A joint is the place where two or more bones make contact. They allow movement (except for skull bones) and give mechanical support.
Joints have cartilage in between them, which help to make the movement flexible. Joints are described structurally and functionally. Structural classification is how the bones connect to each other; function is the degree of movement between the articulating bones.
Joints can also be classified based on their anatomy or on their biomechanical properties. According to the anatomic classification, joints are subdivided into simple and compound, depending on the number of bones involved, and into complex and combination joints:
- Simple joint: two articulation surfaces (e.g. shoulder joint, hip joint)
- Compound joint: three or more articulation surfaces (e.g. radiocarpal joint)
- Complex joint: two or more articulation surfaces and an articular disc or meniscus (e.g. knee joint)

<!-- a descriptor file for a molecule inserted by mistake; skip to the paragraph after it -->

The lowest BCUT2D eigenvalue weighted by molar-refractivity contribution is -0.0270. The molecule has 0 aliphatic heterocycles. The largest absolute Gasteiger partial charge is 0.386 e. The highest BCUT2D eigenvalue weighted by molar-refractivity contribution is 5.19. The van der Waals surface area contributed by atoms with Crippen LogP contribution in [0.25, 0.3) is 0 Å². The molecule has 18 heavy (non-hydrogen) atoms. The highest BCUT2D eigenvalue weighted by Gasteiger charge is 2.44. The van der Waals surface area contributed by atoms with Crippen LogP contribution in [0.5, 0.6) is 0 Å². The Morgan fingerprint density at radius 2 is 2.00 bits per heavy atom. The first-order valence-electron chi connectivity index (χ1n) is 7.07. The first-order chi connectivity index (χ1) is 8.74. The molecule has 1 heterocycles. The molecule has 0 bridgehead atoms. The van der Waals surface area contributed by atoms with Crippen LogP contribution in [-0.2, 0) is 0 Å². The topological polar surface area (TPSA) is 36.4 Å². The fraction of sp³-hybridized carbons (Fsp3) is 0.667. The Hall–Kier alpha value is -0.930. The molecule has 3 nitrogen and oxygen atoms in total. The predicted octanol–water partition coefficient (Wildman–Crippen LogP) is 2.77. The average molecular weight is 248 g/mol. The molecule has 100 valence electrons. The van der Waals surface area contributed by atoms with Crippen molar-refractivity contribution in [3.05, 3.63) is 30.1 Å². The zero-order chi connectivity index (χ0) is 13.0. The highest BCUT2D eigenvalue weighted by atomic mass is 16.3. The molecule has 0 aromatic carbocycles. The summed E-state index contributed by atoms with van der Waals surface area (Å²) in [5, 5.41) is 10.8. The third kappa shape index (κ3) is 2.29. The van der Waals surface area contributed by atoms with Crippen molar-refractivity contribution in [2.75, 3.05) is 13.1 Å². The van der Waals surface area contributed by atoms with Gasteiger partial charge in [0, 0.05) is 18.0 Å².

The joints may be classified anatomically into the following groups:
- Joints of hand
- Elbow joints
- Wrist joints
- Axillary articulations
- Sternoclavicular joints
- Vertebral articulations
- Temporomandibular joints
- Sacroiliac joints
- Hip joints
- Knee joints
- Articulations of foot
Humans have also developed lighter, more fragile joint bones over time due to the decrease in physical activity compared to thousands of years ago.
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Joint Facts for Kids. Kiddle Encyclopedia.